Since my upcoming début novel release (a post-apocalyptic horror story, The Darkening, if you’re new here – welcome aboard, by the way) is only a few months away, I figured I might give you my personal and small list of possible doomsday scenarios. These include both civilisation collapse scenarios as well as end-of-human-species scenarios. The order is arbitrary. I don’t think anyone can argue that scenario 7 is much better and preferable than scenario 2. I’m not saying you couldn’t, just that you’d get some raised eyebrows, and you’d probably notice people getting away from you (hint: they’d be avoiding you).
Just so we’re clear, the following express personal views, peppered with a tiny touch of humour (to lighten the doomsday mood a little). Most of it, if not all, is speculation, and in some cases, fiction.
10. Man-made virus going wild
A lot has been said about research labs creating (others would use the word toying) new virus strands. Even though all of these labs have strict rules for the pathogens they handle, one can only argue that their safety measures are as strong and sound as the minds who one day said, “hey, I’m curious! Let’s create a new virus the world has never seen before and has no defence against.”
And since in order to create a vaccine one first needs to use inactive or attenuated (weakened) viruses, it pretty much implies (for the uneducated in biology, like me) that you first create the killer virus, then you get the treatment. Am I right to assume that? Probably. So what if something happens between the two steps? Bioterrorism? Accident? All of these can happen. Now, considering how easy it is for people to travel around the world these days, it shouldn’t surprise anyone if this thing spreads. Take into account that a great deal of the world’s population lives in cities, which means a large portion of human population is packed into a very small space and you have a potential recipe for bad news. And don’t get me started on the possibility of a virus mutating into something new.
9. Vaccine to man-made virus
Let’s assume the previous scenario. A man-made virus goes free. People die. Perhaps the virus mutates, and livestock dies too, threatening food supplies. Riots begin. Scientists hurry to make a vaccine. No time to run all the necessary tests to humans to ensure the vaccine’s safe. After all, it takes years of testing before a drug gets approval for humans. I’m not a biologist/biochemist, but I imagine vaccines follow the same procedure before they become available to the public. In this scenario, however, the vaccine has to circulate to the public immediately or there won’t be any public left. So people get vaccinated. The vaccine works… sort of. There are side effects. Lethal kind. Oops.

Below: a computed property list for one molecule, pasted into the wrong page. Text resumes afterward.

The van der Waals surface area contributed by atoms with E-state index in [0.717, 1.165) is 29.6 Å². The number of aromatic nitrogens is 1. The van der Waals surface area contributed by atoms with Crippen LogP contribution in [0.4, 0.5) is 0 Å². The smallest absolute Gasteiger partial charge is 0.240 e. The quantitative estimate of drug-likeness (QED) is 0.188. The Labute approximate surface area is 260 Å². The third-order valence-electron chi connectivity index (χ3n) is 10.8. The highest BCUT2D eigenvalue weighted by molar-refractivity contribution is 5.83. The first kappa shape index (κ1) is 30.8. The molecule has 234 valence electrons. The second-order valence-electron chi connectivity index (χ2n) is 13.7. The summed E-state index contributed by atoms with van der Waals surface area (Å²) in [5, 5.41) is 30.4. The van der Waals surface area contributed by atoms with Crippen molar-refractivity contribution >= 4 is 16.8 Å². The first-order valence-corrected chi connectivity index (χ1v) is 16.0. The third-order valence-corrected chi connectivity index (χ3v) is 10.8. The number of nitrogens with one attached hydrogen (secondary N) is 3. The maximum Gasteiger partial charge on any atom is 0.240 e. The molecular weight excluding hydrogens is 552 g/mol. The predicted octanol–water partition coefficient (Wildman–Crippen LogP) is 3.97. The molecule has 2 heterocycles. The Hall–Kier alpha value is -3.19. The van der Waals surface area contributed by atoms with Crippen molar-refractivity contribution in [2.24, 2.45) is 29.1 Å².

8. Dormant virus/bacteria in ice caps
Okay, all the above may happen because of a man-made virus (or vaccine that could act as a virus – scary!). But naturally occurring viruses and bacteria have been around far longer than humans have, they have been thriving all over us, and they don’t need our help to be lethal. Also, it’s possible that we haven’t discovered all of them. In fact, it’s possible that there may be virus strands or bacteria out there that are dormant, possibly lying in the polar ice caps. Perhaps our immune system is not able to deal with all of them. And since we’re still coming out of the last Ice Age (if I remember well from my Geology studies, it ended around 12,000 years ago, but the planet is still experiencing lower-than-normal temperatures) it’s only normal to see rises in global temperature. That’s what the planet wants after all. The planet having ice caps has not been as common in the past (geologically speaking) as it is now. In fact, in the last 100 million years Earth has experienced one third of the total amount of ice ages it experienced from its creation up to that point.
It’s all about balancing the system. So, it’s possible that once the ice melts, something nasty and invisible to the naked eye could slip into the food chain and eventually reach us. Or it could affect a species we are depended upon, like wheat or corn or, even worse, bees.
7. Existing virus/bacteria becoming super-resistant
I know people (and I mean people I interact with pretty much on a daily basis) who will gladly take antibiotics the moment they get a sniffle or if they sneeze (don’t do it, kids. That’s bad for you, mkay?). But what that does is strengthening the bacteria we’re trying to kill (no antibiotics for viruses, by the way). Not to mention they weaken our natural defences against them. And since bacteria have been around for almost 3.5 billion years, if not more, (cyanobacteria were probably among the first ones to appear, if anyone is wandering – also known as Stromatolites in Geology),
and have survived pretty much everything the universe has thrown at them (extensive basaltic/igneous activity, meteors, ice ages, humans), it shouldn’t come as a surprise that at some point they may have the potential to wipe us out. If not wipe us out, then decimate us. Or another link in the food chain that we depend upon. And since we’re doing everything we can to make them stronger in our attempt to weaken them, there may come a point in time when they will no longer agree with us or our civilisation being here.
6. Extra terrestrial body colliding with Earth (and, yes, possibly carrying a dormant strand of virus or bacteria with them. Why not?)